Of temptation and conquest - Rafia Zakaria - Wednesday 27th April 2011

NOTHING bothers Pakistan experts more than the following scenario. Coiffed and primped in suit and tie, a reassuring continental breakfast in their bellies they are attending a conference in Washington or Amsterdam, London or Doha.
There, in the midst of answering questions about Pakistan’s strategic importance, the grim inner workings of the ISI, the politicking of this or that terror group; they are asked: “What do you think of the Mukhtar Mai case?” Through pursed lips they spout some adequately rehearsed expressions of concern; inwardly seething against the elevation of a poor woman to prominence and made into a matter deserving their attention.
But now the Supreme Court of Pakistan has issued a lengthy judgment on the Mukhtar Mai case in which all but one of the accused have been acquitted and the decision of the Lahore High Court affirmed. Procedural justice, it can now be argued, demanded such an outcome, Pakistan is not failing to prosecute rapists, but rather upholding the rule of law under which the ‘lack of evidence’ necessarily results in the acquittal of the accused.
The Supreme Court’s decision comes months after the Federal Shariat Court in Pakistan ruled that the Women’s Protection Act of 2006 was unconstitutional. The act had amended the Zina and Hudood Ordinances so that rape complaints could not be considered confessions of adultery and fornication under the latter; a travesty which could once again become possible in June this year.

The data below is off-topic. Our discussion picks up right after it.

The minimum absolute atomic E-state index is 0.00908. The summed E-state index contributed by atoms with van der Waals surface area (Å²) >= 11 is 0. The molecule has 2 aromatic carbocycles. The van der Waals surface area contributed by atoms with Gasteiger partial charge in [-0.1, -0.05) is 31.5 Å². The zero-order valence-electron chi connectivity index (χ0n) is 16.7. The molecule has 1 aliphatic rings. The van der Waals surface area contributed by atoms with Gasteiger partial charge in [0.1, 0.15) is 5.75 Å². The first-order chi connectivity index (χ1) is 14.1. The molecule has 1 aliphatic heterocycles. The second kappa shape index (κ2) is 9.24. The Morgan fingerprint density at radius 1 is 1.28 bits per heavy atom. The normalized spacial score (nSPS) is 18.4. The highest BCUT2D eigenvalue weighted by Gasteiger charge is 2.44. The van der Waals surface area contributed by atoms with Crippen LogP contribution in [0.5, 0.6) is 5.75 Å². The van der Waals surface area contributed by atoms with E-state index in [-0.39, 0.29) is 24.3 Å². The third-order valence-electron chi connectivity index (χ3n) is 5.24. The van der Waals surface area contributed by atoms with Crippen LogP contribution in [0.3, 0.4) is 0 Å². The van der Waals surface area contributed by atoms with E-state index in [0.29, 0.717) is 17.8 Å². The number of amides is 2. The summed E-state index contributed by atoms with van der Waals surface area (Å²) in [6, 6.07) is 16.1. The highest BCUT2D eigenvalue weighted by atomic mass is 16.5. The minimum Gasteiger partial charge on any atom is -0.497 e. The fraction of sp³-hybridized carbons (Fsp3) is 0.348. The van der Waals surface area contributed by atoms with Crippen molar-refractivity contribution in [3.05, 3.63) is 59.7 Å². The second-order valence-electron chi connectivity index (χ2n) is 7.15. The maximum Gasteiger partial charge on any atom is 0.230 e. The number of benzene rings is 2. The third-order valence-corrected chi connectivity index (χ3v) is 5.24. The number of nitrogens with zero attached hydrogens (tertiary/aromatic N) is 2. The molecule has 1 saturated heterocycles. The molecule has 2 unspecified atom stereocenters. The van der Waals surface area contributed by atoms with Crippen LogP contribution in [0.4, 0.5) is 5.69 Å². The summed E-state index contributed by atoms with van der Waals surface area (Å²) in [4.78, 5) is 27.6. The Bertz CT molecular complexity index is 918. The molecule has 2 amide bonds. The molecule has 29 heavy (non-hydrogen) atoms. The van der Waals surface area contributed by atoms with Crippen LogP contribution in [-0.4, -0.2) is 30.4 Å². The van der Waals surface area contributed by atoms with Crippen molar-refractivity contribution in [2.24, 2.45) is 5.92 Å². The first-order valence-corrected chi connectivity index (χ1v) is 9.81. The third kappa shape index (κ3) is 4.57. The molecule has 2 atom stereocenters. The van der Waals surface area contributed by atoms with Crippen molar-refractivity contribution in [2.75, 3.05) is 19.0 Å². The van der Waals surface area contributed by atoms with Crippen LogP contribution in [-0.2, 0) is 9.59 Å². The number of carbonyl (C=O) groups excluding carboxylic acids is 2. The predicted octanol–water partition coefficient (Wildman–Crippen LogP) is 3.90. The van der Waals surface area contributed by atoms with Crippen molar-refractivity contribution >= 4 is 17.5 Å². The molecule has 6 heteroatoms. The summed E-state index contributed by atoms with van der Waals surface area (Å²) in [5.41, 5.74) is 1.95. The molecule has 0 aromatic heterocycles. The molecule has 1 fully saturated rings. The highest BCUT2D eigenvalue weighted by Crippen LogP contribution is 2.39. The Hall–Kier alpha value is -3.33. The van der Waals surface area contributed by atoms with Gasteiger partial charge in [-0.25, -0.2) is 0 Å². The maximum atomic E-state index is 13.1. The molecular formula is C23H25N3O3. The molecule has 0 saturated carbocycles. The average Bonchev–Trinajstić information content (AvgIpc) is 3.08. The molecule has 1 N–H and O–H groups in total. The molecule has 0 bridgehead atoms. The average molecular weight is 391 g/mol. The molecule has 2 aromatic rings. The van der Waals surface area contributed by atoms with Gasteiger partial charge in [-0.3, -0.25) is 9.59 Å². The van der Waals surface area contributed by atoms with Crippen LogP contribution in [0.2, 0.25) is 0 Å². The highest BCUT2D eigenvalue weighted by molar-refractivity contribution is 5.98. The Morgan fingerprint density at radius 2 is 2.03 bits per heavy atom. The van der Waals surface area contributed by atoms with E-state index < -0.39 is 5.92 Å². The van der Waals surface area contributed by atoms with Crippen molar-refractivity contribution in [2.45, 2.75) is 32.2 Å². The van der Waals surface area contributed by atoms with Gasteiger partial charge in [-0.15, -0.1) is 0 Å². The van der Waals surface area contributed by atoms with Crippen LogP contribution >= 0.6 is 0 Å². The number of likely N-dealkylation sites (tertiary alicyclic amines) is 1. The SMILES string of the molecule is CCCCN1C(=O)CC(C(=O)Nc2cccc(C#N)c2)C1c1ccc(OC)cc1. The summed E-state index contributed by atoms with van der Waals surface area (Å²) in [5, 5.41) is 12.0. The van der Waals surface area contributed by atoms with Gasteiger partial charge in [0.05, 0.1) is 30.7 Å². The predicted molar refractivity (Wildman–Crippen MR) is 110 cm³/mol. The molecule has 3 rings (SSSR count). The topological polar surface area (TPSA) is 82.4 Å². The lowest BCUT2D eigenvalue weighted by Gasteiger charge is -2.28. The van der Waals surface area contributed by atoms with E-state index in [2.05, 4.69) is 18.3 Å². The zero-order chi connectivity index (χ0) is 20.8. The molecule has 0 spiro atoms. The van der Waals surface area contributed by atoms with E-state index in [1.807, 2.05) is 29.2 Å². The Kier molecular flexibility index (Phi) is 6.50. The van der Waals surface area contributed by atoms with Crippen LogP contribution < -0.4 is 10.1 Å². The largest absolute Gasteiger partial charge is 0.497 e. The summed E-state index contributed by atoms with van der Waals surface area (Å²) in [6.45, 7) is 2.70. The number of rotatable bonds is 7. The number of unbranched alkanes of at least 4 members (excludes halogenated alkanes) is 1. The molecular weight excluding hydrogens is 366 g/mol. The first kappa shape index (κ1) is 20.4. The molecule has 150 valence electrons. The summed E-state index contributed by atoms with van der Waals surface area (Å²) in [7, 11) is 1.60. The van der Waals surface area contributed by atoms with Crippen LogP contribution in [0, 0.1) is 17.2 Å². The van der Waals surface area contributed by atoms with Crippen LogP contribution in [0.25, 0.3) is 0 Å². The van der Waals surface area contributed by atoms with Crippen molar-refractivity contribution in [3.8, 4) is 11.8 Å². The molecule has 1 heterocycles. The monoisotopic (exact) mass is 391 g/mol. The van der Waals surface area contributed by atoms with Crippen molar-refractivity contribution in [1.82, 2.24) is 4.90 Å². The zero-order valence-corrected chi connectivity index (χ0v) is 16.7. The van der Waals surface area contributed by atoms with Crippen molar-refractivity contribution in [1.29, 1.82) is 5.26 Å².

One concept introduced by the Supreme Court in its decision on the Mukhtar Mai case is the ‘triple presumption of innocence’ which the decision asserts applies to the accused rapists. Because there is little discussion of this concept, it is unclear what burden of proof it imposes or how such a burden may be rebutted by future rape survivors pursuing cases in court.
Indeed, the Supreme Court states not simply that such a presumption exists but also that “it cannot be dispelled by complainant’s counsel on any score whatsoever”. Some of the rhetorical questions used by the court for emphasis further complicate the issue.
For example, in one portion of its decision, the court questions the credibility of Mukhtar Mai’s testimony asking how she could “in the darkness identify eight persons by name and parentage”, while going on to assert in another section that …“there were 200/250 people present at the place of occurrence; can all of them be held responsible?” Ensuing pages allege the inadequacy of evidence, the botched FIR, the sloppy prosecution all paving a path to an acquittal for the accused.
As a lawyer I could cite example after example of these legal liberties taken by the court and draw the reader’s attention to the problems of an appellate court making speculations about Mukhtar Mai’s capacity to identify her rapists, of re-weighing the evidence on its own accord, of imagining a system that treats women equally when they try to lodge an FIR. But all of this is already known.